When the fourth-generation iPad was announced during Apple's press conference in October, it caught a lot of people by surprise. We all expected the iPad Mini and a refresh on the Apple desktops, but to release another iPad in a matter of months of the third generation? It was very unexpected. Apple's latest iPad raises the question, is the upgraded processor and Lightning connector worth it enough to ditch your "new iPad" for this one?
Build and Design
The design of the "newer iPad" is more or less the same of the iPad that came out earlier this year. That's in no way a bad thing, as it maintains it's beautiful simplistic design and is still one of the best looking tablets out in the market. The iPad 4 maintains its minimalist design with a solid build, gorgeous display, and easy-to-figure out layout. You have a FaceTime HD camera in the front and a 5-megapixel camera in the back. The only physical difference in the build and design of the newer iPad is the Lightning connector at the bottom.
With the release of the iPad mini, there is an obvious size and weight difference between the two,which will make the larger iPad feel like a brick. The fourth-generation iPad still weighs just 1.3 lbs, which is lighter than most tablets close to its size and lighter than any textbook we used to carry.
The 9.7-inch 2048 x 1536 Retina screen is one of the best (or I can go so far as saying the best) looking of any tablet out on the market today. Much like the third-generation iPad, text, pictures, books, magazines or whatever that's optimized for the Retina screen look absolutely gorgeous. When you compare this to the iPad mini or the iPad 2, the difference in screen quality and resolution is very obvious. On the iPad mini, reading some Newsstand Apps was not a good experience because of the blurry, pixelated text. I had no such issue with the Retina display.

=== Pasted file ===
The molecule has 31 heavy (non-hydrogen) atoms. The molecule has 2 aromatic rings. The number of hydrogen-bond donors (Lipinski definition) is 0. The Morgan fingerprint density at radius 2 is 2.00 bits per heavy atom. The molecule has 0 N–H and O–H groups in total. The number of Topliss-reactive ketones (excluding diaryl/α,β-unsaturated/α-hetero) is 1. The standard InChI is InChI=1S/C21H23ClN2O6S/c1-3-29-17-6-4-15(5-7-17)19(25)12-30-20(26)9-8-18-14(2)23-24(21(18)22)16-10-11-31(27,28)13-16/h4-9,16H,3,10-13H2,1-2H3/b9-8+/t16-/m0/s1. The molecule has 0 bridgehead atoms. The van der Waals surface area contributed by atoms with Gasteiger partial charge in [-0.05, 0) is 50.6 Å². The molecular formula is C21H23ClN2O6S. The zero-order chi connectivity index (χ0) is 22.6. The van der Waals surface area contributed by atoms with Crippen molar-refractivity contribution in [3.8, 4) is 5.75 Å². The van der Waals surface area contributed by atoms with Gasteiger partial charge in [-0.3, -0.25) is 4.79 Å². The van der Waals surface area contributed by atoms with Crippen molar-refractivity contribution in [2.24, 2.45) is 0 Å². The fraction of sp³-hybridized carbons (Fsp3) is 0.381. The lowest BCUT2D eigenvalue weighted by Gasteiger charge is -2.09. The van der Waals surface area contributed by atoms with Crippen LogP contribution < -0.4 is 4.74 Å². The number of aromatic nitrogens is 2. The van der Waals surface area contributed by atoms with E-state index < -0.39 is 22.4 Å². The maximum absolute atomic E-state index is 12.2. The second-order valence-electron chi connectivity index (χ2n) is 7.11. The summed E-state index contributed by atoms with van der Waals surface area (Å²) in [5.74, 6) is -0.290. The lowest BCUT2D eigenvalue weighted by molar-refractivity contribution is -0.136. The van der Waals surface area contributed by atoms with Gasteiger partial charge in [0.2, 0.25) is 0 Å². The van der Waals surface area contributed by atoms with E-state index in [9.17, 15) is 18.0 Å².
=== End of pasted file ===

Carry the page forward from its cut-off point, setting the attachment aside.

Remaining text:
If you are going to do some work on the go, such as graphics, photos, reading and writing, I would highly consider the larger iPad over the Mini. The full-size iPad has substituted many tasks that I would do on my laptop because of the more than adequate screen size and display quality. If making a decision between this, the iPad mini, or any tablet, the iPad with Retina Display would be the most sensible choice.
Typing with the iPad's on-screen keyboard is great for short emails and text messages. Entering web addresses is also a breeze with the built in Safari browser. Navigating through each screen with swipes and gestures is also very responsive. For those who wish to use the iPad to actually write though, you may consider getting a Bluetooth keyboard such as the Logitech Ultrathin Keyboard Cover (highly recommended) to type on.
Other Buttons and Ports
Like the newer iOS devices, the overall layout of the iPad is very simple. You have the Home button, Volume Up and Down, Lock/Mute Switch (you can change it to either one in the Settings), Power/Sleep button on the top right hand corner, and the headphone port on the top left.
Let's not forget that moving forward starting with the iPhone 5, iOS devices will include the new Lightning connector port. If you were as frustrated as I was to carry two chargers for your phone and tablet, this will ease the pain a little bit! Also with the new Lightning connector out, there are new accessories available such as the camera connecting kit and SD card reader made specifically for this new port.
more than 100 focused websites providing quick access to a deep store of
news, advice and analysis about the technologies, products and processes crucial
to the jobs of IT pros.
All Rights Reserved, Copyright 2000 - 2014, TechTarget | Read our Privacy Statement